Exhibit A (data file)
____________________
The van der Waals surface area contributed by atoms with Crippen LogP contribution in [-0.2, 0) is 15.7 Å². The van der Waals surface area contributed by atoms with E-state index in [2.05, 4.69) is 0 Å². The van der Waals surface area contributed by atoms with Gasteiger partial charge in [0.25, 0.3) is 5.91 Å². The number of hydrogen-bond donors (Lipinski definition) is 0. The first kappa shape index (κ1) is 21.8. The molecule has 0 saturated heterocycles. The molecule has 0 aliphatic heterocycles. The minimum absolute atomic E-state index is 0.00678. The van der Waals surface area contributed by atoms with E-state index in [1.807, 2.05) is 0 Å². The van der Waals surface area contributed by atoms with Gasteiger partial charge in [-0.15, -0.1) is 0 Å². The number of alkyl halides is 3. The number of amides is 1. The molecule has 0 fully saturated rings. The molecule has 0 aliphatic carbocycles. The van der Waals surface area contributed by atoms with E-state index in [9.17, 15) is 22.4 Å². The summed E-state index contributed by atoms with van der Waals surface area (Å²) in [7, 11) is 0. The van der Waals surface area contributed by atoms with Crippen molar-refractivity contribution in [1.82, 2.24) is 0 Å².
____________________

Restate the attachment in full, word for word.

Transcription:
The van der Waals surface area contributed by atoms with Crippen LogP contribution in [-0.2, 0) is 15.7 Å². The van der Waals surface area contributed by atoms with E-state index in [2.05, 4.69) is 0 Å². The van der Waals surface area contributed by atoms with Gasteiger partial charge in [0.25, 0.3) is 5.91 Å². The number of hydrogen-bond donors (Lipinski definition) is 0. The first kappa shape index (κ1) is 21.8. The molecule has 0 saturated heterocycles. The molecule has 0 aliphatic heterocycles. The minimum absolute atomic E-state index is 0.00678. The van der Waals surface area contributed by atoms with E-state index in [1.807, 2.05) is 0 Å². The van der Waals surface area contributed by atoms with Gasteiger partial charge in [-0.15, -0.1) is 0 Å². The number of alkyl halides is 3. The number of amides is 1. The molecule has 0 fully saturated rings. The molecule has 0 aliphatic carbocycles. The van der Waals surface area contributed by atoms with E-state index in [9.17, 15) is 22.4 Å². The summed E-state index contributed by atoms with van der Waals surface area (Å²) in [7, 11) is 0. The van der Waals surface area contributed by atoms with Crippen molar-refractivity contribution in [1.82, 2.24) is 0 Å².